The increasing popularity of isometric frameworks such as React got me thinking – what if we could get all the productivity and simplicity of Mustache templates, without the associated problems? In other words, is it possible to render the template on the server (the isomorphic part), and use progressive enhancement to re-render any  content using mustache on-the-fly?

The following examples (Example 1 and Example 2) show the problem. Example 3 demonstrates how an isomorphic approach could work. Click on the tabs above each example to show or hide the html markup, script and screen output.

Example 1 – simple mustache template

JS BinThe purpose of this example is to render a mustache template that has been defined directly in the page markup. A template is turned into content using the following phases: parsing -> tokens -> rendering. To achieve this, the javascript takes the html inside the test-flight element, compiles the template into a set of tokens, renders the tokens with our sample model, and replaces the template markup with the rendered version. This is a pretty common approach – but why is it so bad? First, you may experience a horrible flash of un-rendered content as the template gets replaced by the rendered content. You can work round this, but you sacrifice performance – it can be significantly longer before your page is viewable. Other potential problems I can think of are possible search engine indexing issues. I think this blog post Don’t depend on your javascript to render your page sums up the argument nicely. So how can we do this better? First let’s set up this example so it makes sense for us to want to render the template on the server as well as the client.

Example 2 – client side render and re-render

JS Bin

Press the update button to re-render the view of our updated model data.

All we are doing here is rendering the template with two different models e.g. parsing -> tokens -> render -> render. Note – this example is still bad for the same reasons as before, but now we have a reason to make this example isomorphic, as opposed to just rendering the content on the server.

To make this isomorphic, we need to render the first pass on the server and, since we have now replaced our template with rendered content, transfer the template to the client, so that our client script can carry on using the template as normal. Lucky then that Mustache js was written in a way that its really easy to convert the tokens created from the mustache template to JSON, which can then be sent down to the browser.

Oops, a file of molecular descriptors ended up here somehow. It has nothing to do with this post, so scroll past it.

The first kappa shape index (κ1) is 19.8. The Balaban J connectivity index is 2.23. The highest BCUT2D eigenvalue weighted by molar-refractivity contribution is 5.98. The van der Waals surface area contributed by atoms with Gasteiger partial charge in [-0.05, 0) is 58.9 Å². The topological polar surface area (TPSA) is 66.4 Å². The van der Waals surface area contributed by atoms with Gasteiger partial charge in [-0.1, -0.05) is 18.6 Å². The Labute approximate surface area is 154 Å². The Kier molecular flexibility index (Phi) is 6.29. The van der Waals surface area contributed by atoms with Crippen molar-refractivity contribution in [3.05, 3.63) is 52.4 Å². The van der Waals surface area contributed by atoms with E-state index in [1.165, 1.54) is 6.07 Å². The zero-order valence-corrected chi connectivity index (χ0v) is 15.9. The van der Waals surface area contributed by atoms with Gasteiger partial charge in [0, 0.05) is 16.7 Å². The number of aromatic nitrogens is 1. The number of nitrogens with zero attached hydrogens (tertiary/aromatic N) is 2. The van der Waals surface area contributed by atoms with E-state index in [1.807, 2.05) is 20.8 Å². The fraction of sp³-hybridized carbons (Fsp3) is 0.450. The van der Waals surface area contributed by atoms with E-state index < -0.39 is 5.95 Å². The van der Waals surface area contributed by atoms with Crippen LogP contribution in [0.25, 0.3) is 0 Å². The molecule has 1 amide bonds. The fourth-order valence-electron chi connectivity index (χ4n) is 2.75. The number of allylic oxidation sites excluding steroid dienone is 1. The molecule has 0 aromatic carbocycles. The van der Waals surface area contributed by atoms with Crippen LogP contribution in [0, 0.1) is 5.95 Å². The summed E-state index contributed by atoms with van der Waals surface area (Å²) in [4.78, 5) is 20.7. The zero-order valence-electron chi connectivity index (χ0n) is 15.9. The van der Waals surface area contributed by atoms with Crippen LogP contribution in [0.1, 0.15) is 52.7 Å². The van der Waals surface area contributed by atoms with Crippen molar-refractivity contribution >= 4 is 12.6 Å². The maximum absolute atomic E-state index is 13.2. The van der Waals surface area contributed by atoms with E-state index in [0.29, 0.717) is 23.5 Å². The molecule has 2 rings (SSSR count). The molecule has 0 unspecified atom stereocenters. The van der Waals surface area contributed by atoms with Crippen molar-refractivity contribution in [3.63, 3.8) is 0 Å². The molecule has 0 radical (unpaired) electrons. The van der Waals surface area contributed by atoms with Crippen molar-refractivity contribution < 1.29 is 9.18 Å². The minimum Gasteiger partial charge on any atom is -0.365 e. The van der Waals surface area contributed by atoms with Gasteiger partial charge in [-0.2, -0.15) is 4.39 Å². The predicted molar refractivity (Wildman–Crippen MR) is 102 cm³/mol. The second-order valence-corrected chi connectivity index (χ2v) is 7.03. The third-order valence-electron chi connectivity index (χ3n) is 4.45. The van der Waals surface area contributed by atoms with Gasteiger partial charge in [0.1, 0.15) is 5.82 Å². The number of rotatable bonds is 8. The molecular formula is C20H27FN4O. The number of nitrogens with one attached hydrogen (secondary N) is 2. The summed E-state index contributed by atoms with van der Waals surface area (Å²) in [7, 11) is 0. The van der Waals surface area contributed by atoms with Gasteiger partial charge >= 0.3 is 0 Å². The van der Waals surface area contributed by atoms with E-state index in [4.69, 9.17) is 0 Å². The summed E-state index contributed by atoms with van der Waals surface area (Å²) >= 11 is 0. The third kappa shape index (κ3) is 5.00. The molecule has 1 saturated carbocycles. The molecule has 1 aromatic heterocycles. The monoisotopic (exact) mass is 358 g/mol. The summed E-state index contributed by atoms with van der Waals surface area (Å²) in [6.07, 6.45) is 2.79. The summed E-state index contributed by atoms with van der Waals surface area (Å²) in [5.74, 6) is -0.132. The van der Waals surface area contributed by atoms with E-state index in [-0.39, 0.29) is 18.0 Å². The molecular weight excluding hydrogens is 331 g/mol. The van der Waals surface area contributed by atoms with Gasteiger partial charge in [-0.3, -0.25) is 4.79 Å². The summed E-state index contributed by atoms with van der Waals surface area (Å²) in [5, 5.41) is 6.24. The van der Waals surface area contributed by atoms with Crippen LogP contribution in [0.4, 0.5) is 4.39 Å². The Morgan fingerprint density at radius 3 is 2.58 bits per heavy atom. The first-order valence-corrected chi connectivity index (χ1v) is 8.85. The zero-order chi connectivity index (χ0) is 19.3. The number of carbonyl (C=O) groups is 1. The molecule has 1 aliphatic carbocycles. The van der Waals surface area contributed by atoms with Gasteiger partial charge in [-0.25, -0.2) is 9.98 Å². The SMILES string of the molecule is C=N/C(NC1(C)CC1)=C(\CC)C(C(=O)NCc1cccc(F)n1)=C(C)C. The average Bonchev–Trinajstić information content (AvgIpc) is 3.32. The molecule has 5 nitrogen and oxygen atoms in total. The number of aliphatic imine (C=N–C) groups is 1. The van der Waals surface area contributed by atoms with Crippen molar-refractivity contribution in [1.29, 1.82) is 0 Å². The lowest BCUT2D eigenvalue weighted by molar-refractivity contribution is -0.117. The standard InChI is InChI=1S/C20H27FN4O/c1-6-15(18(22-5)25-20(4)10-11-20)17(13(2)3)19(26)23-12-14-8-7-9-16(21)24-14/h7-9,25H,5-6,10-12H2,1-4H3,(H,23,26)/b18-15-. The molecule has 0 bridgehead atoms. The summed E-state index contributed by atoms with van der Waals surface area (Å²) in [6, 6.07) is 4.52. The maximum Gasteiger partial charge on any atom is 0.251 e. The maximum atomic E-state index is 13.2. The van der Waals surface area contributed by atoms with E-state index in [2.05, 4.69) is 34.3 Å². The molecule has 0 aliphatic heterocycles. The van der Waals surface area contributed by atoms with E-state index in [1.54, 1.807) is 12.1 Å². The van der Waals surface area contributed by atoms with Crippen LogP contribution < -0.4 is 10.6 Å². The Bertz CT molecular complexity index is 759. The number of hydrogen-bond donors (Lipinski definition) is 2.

Example 3 – initial server render with client update

Isomorphic Javascript with Mustache | Example 3

I didn’t actually need to write any server code, but instead added the markup that would have been rendered by any standard Mustache library on the server, and then included the template tokens as a JSON variable in the javascript – as if it had been loaded via ajax or some other mechanism. It may as well be a plain html page that we are starting with in the browser because it kind of is.

This feels a lot better to me. We can add mustache templates to our markup, knowing that these will get processed by the server and delivered to the client if we need to update the markup later. In the browser, the libraries and application code for doing this can now be loaded after initial page view, off of the critical path. In this basic example, this code is required only by the time the user is presses the update button.

Pro’s

For me the biggest win here is that you can use mustache templates as your view logic without worrying about performance on the client or any nasty flashes of text. You progressively enhance the page delivered from the server as per best practices. There is no need for <script type=”x-mustache”> hacks in your markup either, because the template is rendered by the server using e.g. Node.js. With a bit of work, this technique could become a pretty seamless way of moving data from your model to your view, no matter if that code is running on the server or browser.

Con’s

If you bind event handlers to the generated markup those are going to get lost every time you replace the innerHtml with your new markup – unless you use event delegation on the container element (which is no bad thing).

Template parsing is expensive for the server and tokens may end up being quite large, so possibly you would need to write the code so that the template tokens are cached until they change. You could also follow the Hogan model and precompile your templates as a build step, and distribute them with your application code, but theres less need for that now that startup performance is no longer an issue.

In my next post, I’ll also explore a dom reconciliation algorithm to more intelligently merge any changes rendered by the template into the dom. This will remove the worry about the impact of replacing large sections of the dom using the innerHtml technique and make this part of the process less of a hack. This is also the approach React takes and it was a whole lot of fun to figure out.

Get the code on GitHub

Isomorphic Javascript using Mustache Templates

Responsive design – a simpler approach

If you’ve spent a bit of time working on responsive websites, you’ll have hit two problems or frustrations …

1. Scrolling up and down your css file comparing values between media query sections